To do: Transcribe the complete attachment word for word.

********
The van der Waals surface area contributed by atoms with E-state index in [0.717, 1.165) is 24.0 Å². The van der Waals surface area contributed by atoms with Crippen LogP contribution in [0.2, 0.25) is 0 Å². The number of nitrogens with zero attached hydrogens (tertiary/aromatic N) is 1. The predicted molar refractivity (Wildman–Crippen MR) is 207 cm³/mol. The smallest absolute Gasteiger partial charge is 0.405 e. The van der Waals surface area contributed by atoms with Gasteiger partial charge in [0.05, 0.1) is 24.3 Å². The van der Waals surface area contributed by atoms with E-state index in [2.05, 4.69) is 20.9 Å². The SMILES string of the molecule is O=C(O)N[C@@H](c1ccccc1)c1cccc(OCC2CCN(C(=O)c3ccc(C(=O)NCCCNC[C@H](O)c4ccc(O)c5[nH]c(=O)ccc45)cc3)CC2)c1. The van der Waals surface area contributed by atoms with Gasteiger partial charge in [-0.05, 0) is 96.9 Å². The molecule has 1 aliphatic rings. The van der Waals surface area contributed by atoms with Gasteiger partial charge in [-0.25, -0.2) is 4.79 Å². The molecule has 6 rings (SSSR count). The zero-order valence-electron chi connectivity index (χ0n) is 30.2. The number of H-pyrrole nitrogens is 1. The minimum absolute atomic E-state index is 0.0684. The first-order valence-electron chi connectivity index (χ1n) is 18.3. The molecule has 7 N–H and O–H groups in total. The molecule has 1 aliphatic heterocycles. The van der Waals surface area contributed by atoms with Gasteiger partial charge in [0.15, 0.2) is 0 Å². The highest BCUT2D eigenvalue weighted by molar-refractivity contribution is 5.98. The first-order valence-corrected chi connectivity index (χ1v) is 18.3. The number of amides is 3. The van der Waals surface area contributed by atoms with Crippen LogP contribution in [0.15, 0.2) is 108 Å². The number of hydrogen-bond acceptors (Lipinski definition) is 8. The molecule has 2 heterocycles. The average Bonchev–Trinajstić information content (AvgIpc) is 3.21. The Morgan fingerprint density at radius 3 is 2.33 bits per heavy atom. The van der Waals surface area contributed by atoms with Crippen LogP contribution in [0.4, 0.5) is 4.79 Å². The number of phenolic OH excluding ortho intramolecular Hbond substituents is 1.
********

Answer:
The van der Waals surface area contributed by atoms with E-state index in [0.717, 1.165) is 24.0 Å². The van der Waals surface area contributed by atoms with Crippen LogP contribution in [0.2, 0.25) is 0 Å². The number of nitrogens with zero attached hydrogens (tertiary/aromatic N) is 1. The predicted molar refractivity (Wildman–Crippen MR) is 207 cm³/mol. The smallest absolute Gasteiger partial charge is 0.405 e. The van der Waals surface area contributed by atoms with Gasteiger partial charge in [0.05, 0.1) is 24.3 Å². The van der Waals surface area contributed by atoms with E-state index in [2.05, 4.69) is 20.9 Å². The SMILES string of the molecule is O=C(O)N[C@@H](c1ccccc1)c1cccc(OCC2CCN(C(=O)c3ccc(C(=O)NCCCNC[C@H](O)c4ccc(O)c5[nH]c(=O)ccc45)cc3)CC2)c1. The van der Waals surface area contributed by atoms with Gasteiger partial charge in [-0.05, 0) is 96.9 Å². The molecule has 1 aliphatic rings. The van der Waals surface area contributed by atoms with Gasteiger partial charge in [-0.25, -0.2) is 4.79 Å². The molecule has 6 rings (SSSR count). The zero-order valence-electron chi connectivity index (χ0n) is 30.2. The number of H-pyrrole nitrogens is 1. The minimum absolute atomic E-state index is 0.0684. The first-order valence-electron chi connectivity index (χ1n) is 18.3. The molecule has 7 N–H and O–H groups in total. The molecule has 1 aliphatic heterocycles. The van der Waals surface area contributed by atoms with Gasteiger partial charge in [0.15, 0.2) is 0 Å². The highest BCUT2D eigenvalue weighted by molar-refractivity contribution is 5.98. The first-order valence-corrected chi connectivity index (χ1v) is 18.3. The number of amides is 3. The van der Waals surface area contributed by atoms with Crippen LogP contribution in [0.15, 0.2) is 108 Å². The number of hydrogen-bond acceptors (Lipinski definition) is 8. The molecule has 2 heterocycles. The average Bonchev–Trinajstić information content (AvgIpc) is 3.21. The Morgan fingerprint density at radius 3 is 2.33 bits per heavy atom. The van der Waals surface area contributed by atoms with Crippen LogP contribution in [0.4, 0.5) is 4.79 Å². The number of phenolic OH excluding ortho intramolecular Hbond substituents is 1.